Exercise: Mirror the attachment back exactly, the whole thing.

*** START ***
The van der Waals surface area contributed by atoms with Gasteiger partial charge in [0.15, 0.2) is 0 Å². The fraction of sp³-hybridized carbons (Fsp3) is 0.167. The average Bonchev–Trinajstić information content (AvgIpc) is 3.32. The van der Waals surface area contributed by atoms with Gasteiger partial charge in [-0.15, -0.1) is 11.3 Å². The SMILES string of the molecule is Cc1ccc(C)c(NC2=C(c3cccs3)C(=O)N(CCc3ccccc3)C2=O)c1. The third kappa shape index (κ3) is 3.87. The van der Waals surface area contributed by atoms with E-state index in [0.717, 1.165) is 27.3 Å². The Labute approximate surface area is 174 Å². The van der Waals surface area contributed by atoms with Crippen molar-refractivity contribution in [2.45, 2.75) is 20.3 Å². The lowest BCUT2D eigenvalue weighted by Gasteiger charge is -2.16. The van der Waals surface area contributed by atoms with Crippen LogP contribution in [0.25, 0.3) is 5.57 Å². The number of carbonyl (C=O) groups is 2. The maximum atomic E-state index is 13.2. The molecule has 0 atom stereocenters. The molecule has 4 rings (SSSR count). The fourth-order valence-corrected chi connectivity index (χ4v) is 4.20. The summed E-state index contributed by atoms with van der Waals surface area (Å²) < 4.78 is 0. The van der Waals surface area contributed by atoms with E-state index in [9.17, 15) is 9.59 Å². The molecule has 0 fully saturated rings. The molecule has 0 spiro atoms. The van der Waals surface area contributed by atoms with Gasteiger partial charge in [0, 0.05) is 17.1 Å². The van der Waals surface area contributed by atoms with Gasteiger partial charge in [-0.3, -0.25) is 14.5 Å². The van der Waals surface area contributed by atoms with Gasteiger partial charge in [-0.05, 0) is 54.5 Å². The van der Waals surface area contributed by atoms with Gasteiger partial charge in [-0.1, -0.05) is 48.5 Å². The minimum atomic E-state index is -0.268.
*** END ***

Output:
The van der Waals surface area contributed by atoms with Gasteiger partial charge in [0.15, 0.2) is 0 Å². The fraction of sp³-hybridized carbons (Fsp3) is 0.167. The average Bonchev–Trinajstić information content (AvgIpc) is 3.32. The van der Waals surface area contributed by atoms with Gasteiger partial charge in [-0.15, -0.1) is 11.3 Å². The SMILES string of the molecule is Cc1ccc(C)c(NC2=C(c3cccs3)C(=O)N(CCc3ccccc3)C2=O)c1. The third kappa shape index (κ3) is 3.87. The van der Waals surface area contributed by atoms with E-state index in [0.717, 1.165) is 27.3 Å². The Labute approximate surface area is 174 Å². The van der Waals surface area contributed by atoms with Crippen molar-refractivity contribution in [2.45, 2.75) is 20.3 Å². The lowest BCUT2D eigenvalue weighted by Gasteiger charge is -2.16. The van der Waals surface area contributed by atoms with Crippen LogP contribution in [0.25, 0.3) is 5.57 Å². The number of carbonyl (C=O) groups is 2. The maximum atomic E-state index is 13.2. The molecule has 0 atom stereocenters. The molecule has 4 rings (SSSR count). The fourth-order valence-corrected chi connectivity index (χ4v) is 4.20. The summed E-state index contributed by atoms with van der Waals surface area (Å²) < 4.78 is 0. The van der Waals surface area contributed by atoms with E-state index in [9.17, 15) is 9.59 Å². The molecule has 0 fully saturated rings. The molecule has 0 spiro atoms. The van der Waals surface area contributed by atoms with Gasteiger partial charge in [0, 0.05) is 17.1 Å². The van der Waals surface area contributed by atoms with Gasteiger partial charge in [-0.3, -0.25) is 14.5 Å². The van der Waals surface area contributed by atoms with Gasteiger partial charge in [-0.05, 0) is 54.5 Å². The van der Waals surface area contributed by atoms with Gasteiger partial charge in [-0.1, -0.05) is 48.5 Å². The minimum atomic E-state index is -0.268.